Phillips Health Care Newsletter
Uncover Your Allergy Triggers
Nearly 20% of Americans have allergies. Allergies are an abnormal response of your immune system. Your body's defenses react to a usually harmless substance, such as pollen, animal dander, or food. Almost anything can trigger an allergic reaction, which can range from mild and annoying to sudden and life-threatening.
Some of the most common triggers include:
Pollen from trees, grasses, and weeds can trigger hay fever or seasonal allergies. You might have symptoms like sneezing, runny nose, nasal congestion, and itchy, watery eyes.
Proteins secreted by oil glands in an animal's skin and present in their saliva can cause allergic reactions for some people. The allergy can take two or more years to develop and symptoms may not go away until months after being away from the animal. If your pet is causing allergies, make your bedroom a pet-free zone, avoid carpets, and wash him regularly. A HEPA filter and frequent vacuuming may also help
Dust mites are microscopic organisms that live in house dust. Help prevent dust mite allergies by covering mattresses, pillows, and box springs, using hypoallergenic pillows, washing sheets weekly in hot water, and keeping the house free of Insect Stings
Symptoms include extensive swelling and redness from the sting or bite that may last a week or more, nausea, fatigue, and low-grade fever. In rare cases when insect bites cause a severe reaction (anaphylaxis), symptoms may include difficulty breathing, swelling around the face, throat, or mouth, racing pulse, an itchy rash or hives, dizziness, or a sharp drop in blood pressure.
Molds make allergens, irritants, and in some cases, potentially toxic substances. Inhaling or touching mold or mold spores may cause allergic reactions in some people. There are many types of mold. They all need moisture to grow. They can be found in damp areas such as basements or bathrooms, as well as in grass or mulch. Avoid activities that trigger symptoms, such as raking leaves. Ventilate moist areas in your home
Milk, shellfish, eggs, and nuts are among the most common foods that cause allergies. An allergic reaction usually happens within minutes of eating he offending food. Symptoms, which can include breathing problems, hives, vomiting, diarrhea, and swelling around the mouth, can be severe.
You Don’t Have to Suffer with Allergies
Your Phillips Clinic Family Practice Provider Can Perform a simple Allergy Skin Test.
Symptoms which usually prompt an allergy test include:
Respiratory: itchy eyes, nose or throat; nasal congestion, runny nose, watery eyes, chest congestion, cough or wheezing
Skin: itchiness or eczema
Abdominal: vomiting or cramping and diarrhea consistently after eating certain foods
Severe reactions to stinging insect stings
Skin tests can be performed in the office to determine what’s cause your symptoms. A very small amount of certain allergens is put into your skin by making a small indentation or “prick” on the surface of your skin. Your skin will react to the substances that trigger your allergies.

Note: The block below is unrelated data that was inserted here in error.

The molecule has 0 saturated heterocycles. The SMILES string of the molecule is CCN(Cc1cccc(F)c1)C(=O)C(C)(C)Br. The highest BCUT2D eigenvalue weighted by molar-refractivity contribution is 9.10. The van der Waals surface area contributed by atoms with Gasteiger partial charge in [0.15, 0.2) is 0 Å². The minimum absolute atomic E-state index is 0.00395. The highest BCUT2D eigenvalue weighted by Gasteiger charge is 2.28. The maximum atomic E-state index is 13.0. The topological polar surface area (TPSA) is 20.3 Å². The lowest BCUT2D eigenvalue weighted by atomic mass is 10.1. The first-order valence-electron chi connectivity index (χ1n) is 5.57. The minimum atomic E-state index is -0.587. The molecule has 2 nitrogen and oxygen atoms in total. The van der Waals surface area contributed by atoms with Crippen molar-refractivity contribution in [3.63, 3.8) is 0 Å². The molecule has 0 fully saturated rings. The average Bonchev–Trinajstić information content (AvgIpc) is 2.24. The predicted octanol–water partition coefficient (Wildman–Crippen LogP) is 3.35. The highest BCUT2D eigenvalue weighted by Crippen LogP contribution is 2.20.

A personalized serum is then made up for you. You take this serum home, use a few drops under your tongue every day. You return every 12 weeks for a refill and follow-up. Within months, you should notice a significant reductions in your symptoms and the need for allergy medications. And in time, your allergies will disappear.
Scrimping on sleep can make you groggy and GROUCHY!
But the negative effects are not just limited to these short term consequences.
Not enough sleep can also effect heart health, interfere with blood sugar levels, endurance levels, immune system response and can potentially result in mood disorders.
Getting both enough sleep and deep sleep can result in a healthier, happier you. Optimal sleep is generally considered to be 7-8 hours a night.
Effects on your heart:
When you sleep, blood pressure and heart rates drop. This allows your heart and blood vessels to rest.
But, when you get less than an optimal amount of sleep for a long period of time, your blood pressure, heart rate and pressure on your veins remains higher, for longer periods during the 24 hours of the day.
This can cause elevated blood pressure, which can lead to heart attacks and stroke.
Effects on blood sugar:
During the deep sleep cycle, blood sugar drops, also allowing your body’s response to rest.
Limited sleep reduces the this slow down time, resulting in a slower response time to blood sugar levels.
Getting adequate amounts ot sleep can help prevent Type 2 Diabetes,
The feeling that most often comes with inadequate sleep is grogginess and inability to focus.
Sleep helps your brain rest too, so it’s easier to grasp, react, store and evaluate information. Without enough sleep, it’s like running on empty.
Lack of sleep also slows down immune response. Your body is less likely to quickly identify (and attack!) threats such as foreign bacteria and viruses.
TIPS FOR RESTFUL SLEEP
· Maintain A Comfortable
· Regular Bedtime
· Meditation and
· Relaxation Exercises
· Some studies have shown a small high carb snack about 30 minutes before bedtime can help.
· A relaxing, warm bath or shower
· Limit Coffee or other Caffeine drinks late in the day.
· Avoid alcohol.
· Limit Blue Light Exposure (TV, Cell Phones, Tablets).
· Don’t workout last in the day or close to bedtime.
Sleep helps your body repair itself, replacing older, worn out cells with new. (Too much, though—more than 9 hours a day can be as bad as not enough!)